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During a recent episode of The Education Insider podcast, I chatted with education lawyer Steve Wellvang. He’s the former president and CEO of ECMC Holdings Corp., an education-focused private equity investment company, and the former general counsel of ECMC Group, Inc., a higher-education services company, so he’s quite qualified to talk about the legal considerations, risks, and opportunities related to consulting, influencing, and other forms of “edugigging” income. Here’s what he had to say.
If you’re thinking of moonlighting, the first step is to familiarize yourself with your district’s policies, which can often be found online. If you find that outside employment is barred for district employees in your position, that may be the end of it for you. But even if there is no specific policy against it, you’re not in the clear yet. Wellvang said that you want to go beyond the specific policies and look at codes of conduct as well.
As he explained districts typically have, “a code of ethics and also typically a conflict of interest code. And so in Minnesota, for example, there's a state law that school administrators have a code of ethics just for school administrators and every school district.” However, he added:
“It tends to be more general in nature and doesn't specifically address outside employment, but there are some provisions in that code of ethics for administrators that do have some implications for outside work.”
You can read and interpret these policies on their own, but for further peace of mind you can bring questions to your supervisor or your district’s legal counsel. You can also speak with your ethics officer.
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Knowing your district’s rules and policies isn’t enough. You also have to follow them. That includes policies like not entering into conflicts of interest, not disclosing confidential information, and never acting against the interests of your employer, even if you didn’t find any specific formal guidance about it.
Your district policies likely require some level of disclosure regarding outside work, but when in doubt, opt for full disclosure.
“Get your thoughts together about what you would like to do, and then talk to your supervisor, your superintendent, or your school board chair If that's the only person,” available, said Wellvang. “If you're a superintendent, talk to the ethics officer to get a sense” where to disclose if there is no specific, clear guidance for your situation.
“Making appropriate disclosures in advance is the way to generally avoid problems down the road,” said Wellvang. “People, frankly, in this sector get crosswise with their district when there has not been proper disclosure and it surprises someone.”
If you do end up doing outside work, never use a phone, computer or other electronic device issued by the school district, even if it’s authorized for personal use. To be safe, be sure to use your own equipment and devices. And, of course, that includes things like email and social media: always use your own, never your school account.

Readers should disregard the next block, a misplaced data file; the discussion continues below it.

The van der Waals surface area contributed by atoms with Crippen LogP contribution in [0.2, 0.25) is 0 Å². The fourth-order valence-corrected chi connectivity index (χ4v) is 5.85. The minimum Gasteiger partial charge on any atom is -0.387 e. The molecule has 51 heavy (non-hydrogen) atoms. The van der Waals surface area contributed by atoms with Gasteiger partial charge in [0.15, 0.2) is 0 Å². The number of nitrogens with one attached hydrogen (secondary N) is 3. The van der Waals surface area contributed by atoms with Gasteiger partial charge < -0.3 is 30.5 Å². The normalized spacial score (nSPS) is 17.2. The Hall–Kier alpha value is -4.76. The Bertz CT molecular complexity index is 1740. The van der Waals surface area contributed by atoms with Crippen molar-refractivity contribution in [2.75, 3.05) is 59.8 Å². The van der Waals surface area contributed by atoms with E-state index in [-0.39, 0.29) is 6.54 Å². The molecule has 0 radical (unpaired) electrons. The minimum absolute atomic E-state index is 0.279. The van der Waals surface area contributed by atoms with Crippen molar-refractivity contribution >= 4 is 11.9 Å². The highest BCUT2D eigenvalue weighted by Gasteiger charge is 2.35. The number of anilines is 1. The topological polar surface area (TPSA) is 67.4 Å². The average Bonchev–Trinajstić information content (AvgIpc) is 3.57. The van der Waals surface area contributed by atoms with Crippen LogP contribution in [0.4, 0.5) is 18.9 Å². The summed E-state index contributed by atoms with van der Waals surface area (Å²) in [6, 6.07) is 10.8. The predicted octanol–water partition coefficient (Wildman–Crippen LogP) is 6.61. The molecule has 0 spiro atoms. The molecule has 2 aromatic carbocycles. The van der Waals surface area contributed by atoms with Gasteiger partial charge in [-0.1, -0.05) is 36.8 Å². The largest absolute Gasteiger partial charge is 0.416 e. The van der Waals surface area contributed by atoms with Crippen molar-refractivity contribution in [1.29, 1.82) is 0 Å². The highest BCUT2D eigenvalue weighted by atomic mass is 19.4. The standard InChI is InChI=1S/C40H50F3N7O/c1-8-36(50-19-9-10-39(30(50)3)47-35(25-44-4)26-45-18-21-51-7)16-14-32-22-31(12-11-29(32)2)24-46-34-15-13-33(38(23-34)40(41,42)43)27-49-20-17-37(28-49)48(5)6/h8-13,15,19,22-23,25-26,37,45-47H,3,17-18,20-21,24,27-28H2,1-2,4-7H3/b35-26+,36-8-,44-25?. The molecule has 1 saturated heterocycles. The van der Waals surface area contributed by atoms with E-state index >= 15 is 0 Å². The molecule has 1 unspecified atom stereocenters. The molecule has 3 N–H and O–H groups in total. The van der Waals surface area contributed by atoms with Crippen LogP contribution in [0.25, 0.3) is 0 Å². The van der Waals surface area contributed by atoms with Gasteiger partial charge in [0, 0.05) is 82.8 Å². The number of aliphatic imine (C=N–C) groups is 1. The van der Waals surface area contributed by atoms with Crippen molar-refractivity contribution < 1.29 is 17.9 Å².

If you’re just being paid to give the occasional lecture or otherwise picking up piecework here and there, maybe you don’t have a business. But if your moonlighting does amount to a small business, you should treat it as such by setting up an LLC and buying insurance. Your bank can usually help you set up everything you need in one stop.
As you may already know, states and districts have gotten a lot clearer on gifting rules. Even a gift card might be something to be careful about accepting. Know your gifting policies. As Wellvang explained:
“A number of districts have very specific gifting policies that are particularly specific if the employee from the district is involved in any type of procurement decisions. His advice? “Definitely you’ll want to familiarize yourself with those policies and not run the risk of violating them.”
Brand ambassadors are becoming more common, but it’s a good idea to be careful about the appearance of proselytizing for a company, especially in exchange for gifts or payments. And even if it’s not against your district’s policies, endorsing products can put your reputation at risk.
For example, Wellvang said, what if there’s a problem with a technology that you serve as an ambassador for?
“You may not have anything at all to do with the problems, but have aligned yourself with that company, there are a number of situations I've seen and read about where a teacher or somebody else can be tainted. So do your homework. You definitely want to be careful, just as you would in your full-time employment. Just because somebody offers you a consulting role doesn't mean that you should take it. Reputation in every area, but certainly among educators, is very important.”
Disclaimer: This is a blog post based on a podcast interview between Jacob Hanson and Steve Wellvang. Steve’s remarks are his own and do not represent the views of his law firm, Fox Rothschild.